Our next destination would be the nearby island of Itsukushima. It is more popularly known as Miyajima “Shrine Island” and is famous for its large Tori Gate Shrine – Itsukushima Shrine.
To get there would involve a train, a boat and a walk to our Ryokan (a Japanese style Inn). It was decided that we would not need all our luggage so we left it at the Hiroshima JR Station overnight.
Japan Tip #4: Luggage can be left (even overnight) at any JR Station. Link for more information #TheMoreYouKnow
We got the ferry from Miyajimaguchi, after a small train ride across Hiroshima. Deer roam free on the island as they are thought of as sacred in the native Shinto Religion. They are considered ‘messengers of the gods’. We were greeted by traditional drummers as we made our way from the ferry to the main part of town – a warren of streets containing restaurants, cafes and souvenir shops.
Lots of souvenir shops. Miyajima has an interesting souvenir – a large wooden spoon (used to serve cooked rice without impairing the taste) called a shamoji.After walking through the town and dropping our bags off at our ryoken we struck out to explore the island.
The first major Shrine to visit was the Itsukushima Shrine. It consists of two main buildings, the Honsha Shrine and the Sessha Marodo-Jinja, 17 other buildings and an intricate network of walkways that stretch out on top of the mud banks. Located further out is the famous Torii Gate. 6 of its buildings have been designated by the Japanese Government as National Treasures. The entire complex is also listed as a UNESCO World Heritage Site.
It was originally built in 593 during the Suiko Period but what stands presently was built later in 1168. The architecture and geography is by design, at high tide the shrines appears to float on water and it is built on the outskirts of the island as the entire island is deemed to be a god in the Shinto Religion.
The Torii Gate is the main draw for the Shrine. Is it said that commoners had to steer their boats through the gate before approaching the shrine. It is fifty foot tall and built of decay-resistant camphor wood painted vermillion.
Another landmark is the 5 storey pagoda located on a nearby hill. Constructed in 1407 it enshrines Yakushi Nyorai Zazo, the Buddha of Medicine and is said to be have been made by Kobo Daishi – a Japanese Buddhhist Monk who founded the Esoteric Shingon school of Buddhism. He was also a poet and a scholar but was mainly famed for his calligraphy and engineering. He created the modern day Japanese Written language.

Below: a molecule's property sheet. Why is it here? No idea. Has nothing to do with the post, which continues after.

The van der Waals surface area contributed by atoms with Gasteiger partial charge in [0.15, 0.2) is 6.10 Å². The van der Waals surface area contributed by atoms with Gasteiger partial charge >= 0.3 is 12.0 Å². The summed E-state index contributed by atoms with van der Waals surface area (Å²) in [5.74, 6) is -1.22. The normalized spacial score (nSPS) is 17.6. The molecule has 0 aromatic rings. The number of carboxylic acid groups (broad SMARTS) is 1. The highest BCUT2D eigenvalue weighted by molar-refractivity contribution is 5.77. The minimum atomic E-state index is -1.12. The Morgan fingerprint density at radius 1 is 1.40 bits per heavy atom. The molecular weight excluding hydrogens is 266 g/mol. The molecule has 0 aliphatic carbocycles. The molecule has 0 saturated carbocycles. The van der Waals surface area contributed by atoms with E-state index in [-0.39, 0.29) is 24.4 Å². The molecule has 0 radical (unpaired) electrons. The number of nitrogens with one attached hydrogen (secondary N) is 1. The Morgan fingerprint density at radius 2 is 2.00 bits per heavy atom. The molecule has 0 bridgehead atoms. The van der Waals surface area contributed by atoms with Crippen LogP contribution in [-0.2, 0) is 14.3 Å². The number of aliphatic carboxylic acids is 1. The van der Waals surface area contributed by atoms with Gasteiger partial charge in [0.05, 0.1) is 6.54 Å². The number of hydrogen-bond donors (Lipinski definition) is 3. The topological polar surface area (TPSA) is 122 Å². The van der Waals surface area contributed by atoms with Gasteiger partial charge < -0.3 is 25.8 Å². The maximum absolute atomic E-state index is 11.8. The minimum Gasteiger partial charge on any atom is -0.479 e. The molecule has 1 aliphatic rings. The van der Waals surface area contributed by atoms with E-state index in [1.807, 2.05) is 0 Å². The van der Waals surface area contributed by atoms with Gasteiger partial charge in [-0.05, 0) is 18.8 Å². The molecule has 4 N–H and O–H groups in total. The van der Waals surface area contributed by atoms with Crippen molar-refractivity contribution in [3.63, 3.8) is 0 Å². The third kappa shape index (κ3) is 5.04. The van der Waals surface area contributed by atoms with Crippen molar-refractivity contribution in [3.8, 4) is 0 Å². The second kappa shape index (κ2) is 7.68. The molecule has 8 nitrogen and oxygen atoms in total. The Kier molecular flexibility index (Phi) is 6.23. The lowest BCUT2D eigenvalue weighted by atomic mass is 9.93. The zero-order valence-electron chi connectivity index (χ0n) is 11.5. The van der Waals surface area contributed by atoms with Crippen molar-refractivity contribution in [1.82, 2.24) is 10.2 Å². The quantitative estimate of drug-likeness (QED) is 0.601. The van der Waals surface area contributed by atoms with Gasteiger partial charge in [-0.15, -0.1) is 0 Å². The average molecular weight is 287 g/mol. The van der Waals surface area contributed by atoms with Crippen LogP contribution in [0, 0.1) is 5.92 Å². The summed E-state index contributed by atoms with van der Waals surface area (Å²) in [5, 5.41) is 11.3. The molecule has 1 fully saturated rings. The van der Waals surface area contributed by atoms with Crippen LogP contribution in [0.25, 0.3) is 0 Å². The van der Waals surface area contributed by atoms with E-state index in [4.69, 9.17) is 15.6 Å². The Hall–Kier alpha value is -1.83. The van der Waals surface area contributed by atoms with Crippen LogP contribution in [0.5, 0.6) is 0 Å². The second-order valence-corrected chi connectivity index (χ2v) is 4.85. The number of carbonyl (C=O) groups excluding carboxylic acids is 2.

Next door to it is a large long building called the Senjokaku “pavilion of 1000 mats” and this is the largest single structure on the entire island.
I am the Mountain You are the Sea
After lunch, Okonomiyaki again!, we climbed up to the peak of Mt Misen (535m tall and the highest point on the island). Surrounding the peak is primeval forest and the foot of the mountain has Momijidani-Koen National Park. We took the more scenic path – the Daishoin Route (3kms). A lot of the path is paved (over 2,000 steps to the summit) and as we left the town below we passed the Takinomiya Shrine and a temple called Daisho-in.
It is the 14th Temple in the Chugoku 33 Kannon Pilgrimage Route and is famous for its maple trees. It is considered the most important temple on Miyajima.
Further up we passed the Shiraito Falls, a small but quite beautiful waterfall and Makuiwa Rock a natural rock face ravine. Our entrance to the top was marked by the Niomon Gate.
Our reward? Some amazing views back across the rest of the island, Hiroshima and the Japan Inner Sea beyond.
Due to the failing light we decided to take the Miyajima Ropeway cable car back down. Opened in 1959 this pair of cable cars opens up Mt Misen to many visitors.
As we said earlier, we would be spending our night in a traditional ryoken – Auberge Mizuhasou. Instead of a bed we had tatami-matted floors made from rice straw. The doors slide open instead of on a hinge. Instead of a swimming pool and gym we had communal baths (ofuro). Instead of wearing robes or dressing gowns we had the opportunity to adorn a yukata (summer casual kimono).
The best change was the meal. Instead of a three course meal or set-menu we had the most welcome opportunity to indulge in a kaiseki – a meal of numerous small dishes. As part of this there was a number of Oyster (local delicacy) dishes. Some of which were already on the table – only hidden!
After dinner we went back to the Itsukushima Shrine to see it lit up at night and its base swallowed by the high tide.
Miyajima had some amazing Sakura Trees. After 5 days we were definitely not over it…
Next up is Part 4: Nara the old Imperial Capital for some more temples, shrines and native deer.